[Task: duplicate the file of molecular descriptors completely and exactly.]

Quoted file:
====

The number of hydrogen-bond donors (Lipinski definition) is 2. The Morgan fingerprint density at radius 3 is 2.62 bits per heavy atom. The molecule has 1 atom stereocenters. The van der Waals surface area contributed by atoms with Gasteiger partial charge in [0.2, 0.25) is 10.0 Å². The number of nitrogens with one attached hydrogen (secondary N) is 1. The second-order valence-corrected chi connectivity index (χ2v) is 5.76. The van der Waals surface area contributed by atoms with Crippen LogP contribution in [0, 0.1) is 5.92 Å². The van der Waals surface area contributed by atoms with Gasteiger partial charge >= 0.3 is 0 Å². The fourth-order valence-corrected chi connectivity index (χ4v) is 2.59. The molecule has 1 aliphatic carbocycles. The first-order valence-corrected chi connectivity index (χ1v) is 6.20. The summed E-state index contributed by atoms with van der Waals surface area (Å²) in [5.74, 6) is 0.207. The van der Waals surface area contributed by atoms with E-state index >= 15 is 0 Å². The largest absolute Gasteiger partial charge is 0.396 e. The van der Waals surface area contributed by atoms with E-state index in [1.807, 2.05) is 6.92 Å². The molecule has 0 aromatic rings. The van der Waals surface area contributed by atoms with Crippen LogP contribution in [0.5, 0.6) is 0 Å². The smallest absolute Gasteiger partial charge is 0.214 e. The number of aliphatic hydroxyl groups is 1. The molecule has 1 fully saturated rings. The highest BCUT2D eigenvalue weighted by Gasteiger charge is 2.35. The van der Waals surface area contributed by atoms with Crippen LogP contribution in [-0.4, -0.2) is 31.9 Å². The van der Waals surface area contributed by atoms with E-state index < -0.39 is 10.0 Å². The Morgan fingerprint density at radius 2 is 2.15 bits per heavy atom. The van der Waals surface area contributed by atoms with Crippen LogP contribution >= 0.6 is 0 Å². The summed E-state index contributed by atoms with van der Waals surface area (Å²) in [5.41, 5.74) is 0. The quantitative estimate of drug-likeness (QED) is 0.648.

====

The number of hydrogen-bond donors (Lipinski definition) is 2. The Morgan fingerprint density at radius 3 is 2.62 bits per heavy atom. The molecule has 1 atom stereocenters. The van der Waals surface area contributed by atoms with Gasteiger partial charge in [0.2, 0.25) is 10.0 Å². The number of nitrogens with one attached hydrogen (secondary N) is 1. The second-order valence-corrected chi connectivity index (χ2v) is 5.76. The van der Waals surface area contributed by atoms with Crippen LogP contribution in [0, 0.1) is 5.92 Å². The van der Waals surface area contributed by atoms with Gasteiger partial charge >= 0.3 is 0 Å². The fourth-order valence-corrected chi connectivity index (χ4v) is 2.59. The molecule has 1 aliphatic carbocycles. The first-order valence-corrected chi connectivity index (χ1v) is 6.20. The summed E-state index contributed by atoms with van der Waals surface area (Å²) in [5.74, 6) is 0.207. The van der Waals surface area contributed by atoms with E-state index >= 15 is 0 Å². The largest absolute Gasteiger partial charge is 0.396 e. The van der Waals surface area contributed by atoms with E-state index in [1.807, 2.05) is 6.92 Å². The molecule has 0 aromatic rings. The van der Waals surface area contributed by atoms with Crippen LogP contribution in [0.5, 0.6) is 0 Å². The smallest absolute Gasteiger partial charge is 0.214 e. The number of aliphatic hydroxyl groups is 1. The molecule has 1 fully saturated rings. The highest BCUT2D eigenvalue weighted by Gasteiger charge is 2.35. The van der Waals surface area contributed by atoms with Crippen LogP contribution in [-0.4, -0.2) is 31.9 Å². The van der Waals surface area contributed by atoms with E-state index < -0.39 is 10.0 Å². The Morgan fingerprint density at radius 2 is 2.15 bits per heavy atom. The van der Waals surface area contributed by atoms with Crippen LogP contribution >= 0.6 is 0 Å². The summed E-state index contributed by atoms with van der Waals surface area (Å²) in [5.41, 5.74) is 0. The quantitative estimate of drug-likeness (QED) is 0.648.